blogging with care

I OFTEN THINK ABOUT the care we need to take with use of our words. I wrote a more general entry on the topic not that long ago (see here), but there is a sense where extra care needs to be taken in an ever expanding technological age. It is so easy now to write something that flies around the world – whether through email, blogging, Twitter, Facebook and various similar mediums. It overtakes the spoken word – where once we had to wait until a letter was sent and delivered, we can now communicate within moments. It is as fast as the spoken word, and yet it holds the power and permanency of the written. So much of what we say becomes very public very quickly – especially true of blogging.

This is why I have always tried to be careful with this blog. Choosing a public blog is a deliberate decision, and it’s a great medium for interaction of thought. Within this, I want to have the same care with my speech as I would if I was face-to-face with a person, having the same respect and the same wisdom with my words. I want to be honest and I want to aim for transparency in thought and faith – while at the same time retaining a level of sensibility and self-knowledge. I want to refrain from losing my temper because I am having a bad day – I know once the sun has set and risen again, I will very probably feel differently. This doesn’t mean I won’t admit to a bad day – just that I don’t want ill-temper to drive my thoughts. This blog is a therapeutic outlet for me, but I want it to be a healthy one. I want it to be a tool to drive me to think deeper and more clearly in life. That is why I started it in the first place.

I also feel it is tremendously important to be sensitive to issues where there is disagreement between parties. I believe in being honest about my own viewpoint, but I also believe in taking the time to word it properly, to avoid misunderstanding or misrepresentation. Often the attitude of the participants of a discussion is more memorable than the discussion itself. This doesn’t mean I think we should never show disagreements, but that we remain fair and not simply descend to baiting each other.

“It really is high time we developed a Christian ethic of blogging. Bad temper is bad temper even in the apparent privacy of your own hard drive, and harsh and unjust words, when released into the wild, rampage around and do real damage.”– Tom Wright, Bishop of Durham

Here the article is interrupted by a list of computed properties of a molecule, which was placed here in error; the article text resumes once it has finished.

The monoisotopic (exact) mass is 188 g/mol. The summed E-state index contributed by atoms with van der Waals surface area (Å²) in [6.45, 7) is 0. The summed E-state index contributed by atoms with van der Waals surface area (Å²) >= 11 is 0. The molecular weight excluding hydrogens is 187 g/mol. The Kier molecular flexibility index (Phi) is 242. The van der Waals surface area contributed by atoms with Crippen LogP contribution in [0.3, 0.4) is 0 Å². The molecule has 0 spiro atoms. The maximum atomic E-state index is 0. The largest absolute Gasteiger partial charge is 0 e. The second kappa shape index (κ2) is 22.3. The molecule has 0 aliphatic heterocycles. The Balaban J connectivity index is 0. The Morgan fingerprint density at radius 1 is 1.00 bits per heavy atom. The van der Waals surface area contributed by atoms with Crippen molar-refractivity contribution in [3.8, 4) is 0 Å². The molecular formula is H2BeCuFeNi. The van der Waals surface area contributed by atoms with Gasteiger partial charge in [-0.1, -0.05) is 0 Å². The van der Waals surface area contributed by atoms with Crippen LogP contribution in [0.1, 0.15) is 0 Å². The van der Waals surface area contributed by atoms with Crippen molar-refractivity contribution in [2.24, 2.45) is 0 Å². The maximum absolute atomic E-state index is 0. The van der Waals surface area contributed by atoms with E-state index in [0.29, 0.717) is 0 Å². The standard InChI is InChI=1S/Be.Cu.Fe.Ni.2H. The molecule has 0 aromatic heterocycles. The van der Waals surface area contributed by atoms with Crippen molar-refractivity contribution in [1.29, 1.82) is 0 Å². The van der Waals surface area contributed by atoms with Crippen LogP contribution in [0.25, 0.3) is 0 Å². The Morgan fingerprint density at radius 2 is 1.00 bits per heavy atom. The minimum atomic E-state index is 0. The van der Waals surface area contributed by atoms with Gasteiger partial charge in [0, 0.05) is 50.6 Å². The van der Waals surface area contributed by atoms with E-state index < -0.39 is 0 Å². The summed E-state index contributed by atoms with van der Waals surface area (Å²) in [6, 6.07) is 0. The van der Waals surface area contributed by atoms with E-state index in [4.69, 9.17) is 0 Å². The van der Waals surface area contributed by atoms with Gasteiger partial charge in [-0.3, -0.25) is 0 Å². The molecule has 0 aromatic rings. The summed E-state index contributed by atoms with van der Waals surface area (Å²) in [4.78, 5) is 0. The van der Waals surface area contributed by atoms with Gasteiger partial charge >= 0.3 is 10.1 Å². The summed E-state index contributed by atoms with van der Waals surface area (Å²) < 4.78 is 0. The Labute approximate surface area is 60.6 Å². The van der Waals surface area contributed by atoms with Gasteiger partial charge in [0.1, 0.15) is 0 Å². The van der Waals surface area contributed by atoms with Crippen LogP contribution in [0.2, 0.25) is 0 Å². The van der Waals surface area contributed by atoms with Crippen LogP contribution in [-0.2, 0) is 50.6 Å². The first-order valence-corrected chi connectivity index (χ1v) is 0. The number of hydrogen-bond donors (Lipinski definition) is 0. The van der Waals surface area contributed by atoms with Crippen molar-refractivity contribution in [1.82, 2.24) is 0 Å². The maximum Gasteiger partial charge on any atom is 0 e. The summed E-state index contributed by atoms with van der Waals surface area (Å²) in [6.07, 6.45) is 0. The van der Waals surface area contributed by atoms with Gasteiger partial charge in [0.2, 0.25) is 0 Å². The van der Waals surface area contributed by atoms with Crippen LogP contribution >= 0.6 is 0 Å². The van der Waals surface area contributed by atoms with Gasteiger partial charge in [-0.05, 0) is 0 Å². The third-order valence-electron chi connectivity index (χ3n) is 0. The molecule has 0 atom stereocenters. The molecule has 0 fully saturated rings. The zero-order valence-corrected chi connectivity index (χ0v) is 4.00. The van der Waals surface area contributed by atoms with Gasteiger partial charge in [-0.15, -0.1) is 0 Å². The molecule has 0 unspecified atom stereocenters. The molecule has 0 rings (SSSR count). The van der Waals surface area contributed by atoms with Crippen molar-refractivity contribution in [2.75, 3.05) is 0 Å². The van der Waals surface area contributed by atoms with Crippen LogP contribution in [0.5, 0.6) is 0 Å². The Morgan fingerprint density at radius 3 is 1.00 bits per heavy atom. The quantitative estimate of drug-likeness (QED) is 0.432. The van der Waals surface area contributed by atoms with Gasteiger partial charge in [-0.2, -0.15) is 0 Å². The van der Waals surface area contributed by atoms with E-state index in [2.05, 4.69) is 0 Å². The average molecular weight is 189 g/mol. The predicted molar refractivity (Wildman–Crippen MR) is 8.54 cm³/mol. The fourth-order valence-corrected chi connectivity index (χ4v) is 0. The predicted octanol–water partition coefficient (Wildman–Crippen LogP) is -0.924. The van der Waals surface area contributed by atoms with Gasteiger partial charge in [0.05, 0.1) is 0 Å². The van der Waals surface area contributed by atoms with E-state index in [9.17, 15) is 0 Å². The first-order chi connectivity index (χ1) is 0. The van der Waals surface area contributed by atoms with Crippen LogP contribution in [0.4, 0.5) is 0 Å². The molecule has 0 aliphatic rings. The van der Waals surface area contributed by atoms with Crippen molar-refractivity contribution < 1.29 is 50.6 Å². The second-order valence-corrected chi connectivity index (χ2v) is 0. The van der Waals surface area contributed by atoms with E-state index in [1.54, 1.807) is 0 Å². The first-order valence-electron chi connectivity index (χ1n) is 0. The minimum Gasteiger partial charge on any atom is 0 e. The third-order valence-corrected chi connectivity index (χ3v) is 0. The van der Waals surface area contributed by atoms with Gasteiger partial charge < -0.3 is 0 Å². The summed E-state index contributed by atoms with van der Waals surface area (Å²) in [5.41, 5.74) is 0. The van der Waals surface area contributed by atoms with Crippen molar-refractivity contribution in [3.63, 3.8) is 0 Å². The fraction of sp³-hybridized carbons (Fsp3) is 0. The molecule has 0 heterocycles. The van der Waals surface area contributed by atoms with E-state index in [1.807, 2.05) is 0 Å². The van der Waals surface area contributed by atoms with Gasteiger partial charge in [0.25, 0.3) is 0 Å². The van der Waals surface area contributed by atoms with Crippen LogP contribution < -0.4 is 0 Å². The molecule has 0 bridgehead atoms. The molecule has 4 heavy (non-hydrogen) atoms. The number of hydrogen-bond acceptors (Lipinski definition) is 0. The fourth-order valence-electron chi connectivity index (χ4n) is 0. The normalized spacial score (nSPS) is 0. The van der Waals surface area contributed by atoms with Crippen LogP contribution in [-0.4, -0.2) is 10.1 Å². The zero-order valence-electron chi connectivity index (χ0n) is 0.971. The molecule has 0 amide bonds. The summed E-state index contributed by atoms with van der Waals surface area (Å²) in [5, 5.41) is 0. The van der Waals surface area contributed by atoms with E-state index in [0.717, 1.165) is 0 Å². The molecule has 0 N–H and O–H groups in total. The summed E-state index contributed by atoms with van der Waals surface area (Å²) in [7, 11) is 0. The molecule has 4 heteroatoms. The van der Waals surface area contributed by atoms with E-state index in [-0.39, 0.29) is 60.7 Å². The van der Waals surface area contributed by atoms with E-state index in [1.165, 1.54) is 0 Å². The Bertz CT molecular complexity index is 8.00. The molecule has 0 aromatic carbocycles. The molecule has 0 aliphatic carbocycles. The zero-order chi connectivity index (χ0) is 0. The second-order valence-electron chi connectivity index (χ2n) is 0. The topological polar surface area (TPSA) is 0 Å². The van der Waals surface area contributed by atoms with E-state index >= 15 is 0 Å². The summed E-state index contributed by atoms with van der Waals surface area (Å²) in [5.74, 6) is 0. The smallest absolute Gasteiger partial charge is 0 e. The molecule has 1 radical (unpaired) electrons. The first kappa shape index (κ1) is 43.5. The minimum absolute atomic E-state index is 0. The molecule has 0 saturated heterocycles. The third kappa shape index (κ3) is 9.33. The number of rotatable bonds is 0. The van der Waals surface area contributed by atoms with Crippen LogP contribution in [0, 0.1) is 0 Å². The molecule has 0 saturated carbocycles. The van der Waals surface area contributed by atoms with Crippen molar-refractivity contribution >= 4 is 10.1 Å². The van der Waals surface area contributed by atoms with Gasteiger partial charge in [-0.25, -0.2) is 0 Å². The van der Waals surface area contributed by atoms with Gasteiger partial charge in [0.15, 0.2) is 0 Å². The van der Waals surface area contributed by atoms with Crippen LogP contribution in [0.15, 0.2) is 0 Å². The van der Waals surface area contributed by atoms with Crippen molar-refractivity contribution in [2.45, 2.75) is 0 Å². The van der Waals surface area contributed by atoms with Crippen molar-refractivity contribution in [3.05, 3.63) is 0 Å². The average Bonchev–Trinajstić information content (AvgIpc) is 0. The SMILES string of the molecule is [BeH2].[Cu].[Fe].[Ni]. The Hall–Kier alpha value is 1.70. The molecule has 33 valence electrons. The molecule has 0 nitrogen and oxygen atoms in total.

As a Christian in a diverse world, and a world of diverse thought, I hold to the concept of ‘seasoning my conversation with salt’ – so that it is a good, edifying, respectful thing, and being prepared to answer others but to do so with dignity and respect. It distresses me to see others hurling insults at each other when they profess the same central belief – and yet show no respect for each other, or no self-examination. This ties in with my thinking on humility – that it is about seeking the truth together, understanding that we will and do get things wrong, but we want what is right (which is not the same as what is easiest, or what we find most comfortable within our world view). I want to reflect this when I write here.

Blogging is an astonishing thing, when you consider how little time it has been in existence – how recently the technology has existed to enable it to exist in the first place. Personally, I want to apply the old maxim ‘think before you speak’ as much in this area as in my daily life.

6 thoughts on “blogging with care

  1. Angela says:

    This is a great post. Like you, I am concerned by blogposts which end up being used as a space for someone's temper tantrum – or unkind words. Furthermore, as a Pastor's Wife, [like you] I am conscious that people do listen to what we say – and unguarded words can cause a lot of damage in the 'virtual' world as much as in the 'real' world. I want my comments to help others, and to build them up, and to encourage them in their faith. I am sad when a thoughtless comment hurts another. I am constantly amazed that other people actually WANT to read my blog – but thrilled when their comments imply that something I said DID help them – that's more about god's Grace than my writing though.I shall put a link to this post on my blog, because I think it is worth sharing!Blessings xx


  2. Kathryn says:

    I do attempt to blog with care. Most of the sites i visit appear to as well, but then, most of them are written by Christians.The fact is no matter how careful we are, we can still hurt other people because of misunderstandings & differences in communication.About a month back i wrote a long post on my health. A well meaning comment simply crushed me. I waited a while before replying, because i knew the person didn't mean to hurt me, but it happened just the same.Any time folks interact no matter what the media or form there is the possibility of misunderstanding, etc. Part of being human & flawed, i guess.Thank you for sharing. It is important that we all keep this in mind.


  3. Elizabethd says:

    I'm so glad I checked Angela's post today to read your very interesting blog.What concerns me is that so much very personal information /photos etc, can be shared with the whole world.


  4. Lucy says:

    Some good thoughts here, thanks guys.Elizabeth – yes, I know what you mean. I tend to avoid personal photographs and specifics like exact location, date of birth etc., but I know many blogs share a lot of personal details. I see the appeal and it's a wonderful way to share with friends, but if I took that approach I think I would make it a 'permission only' blog, so I knew who was reading. That would be my personal preference, anyway.


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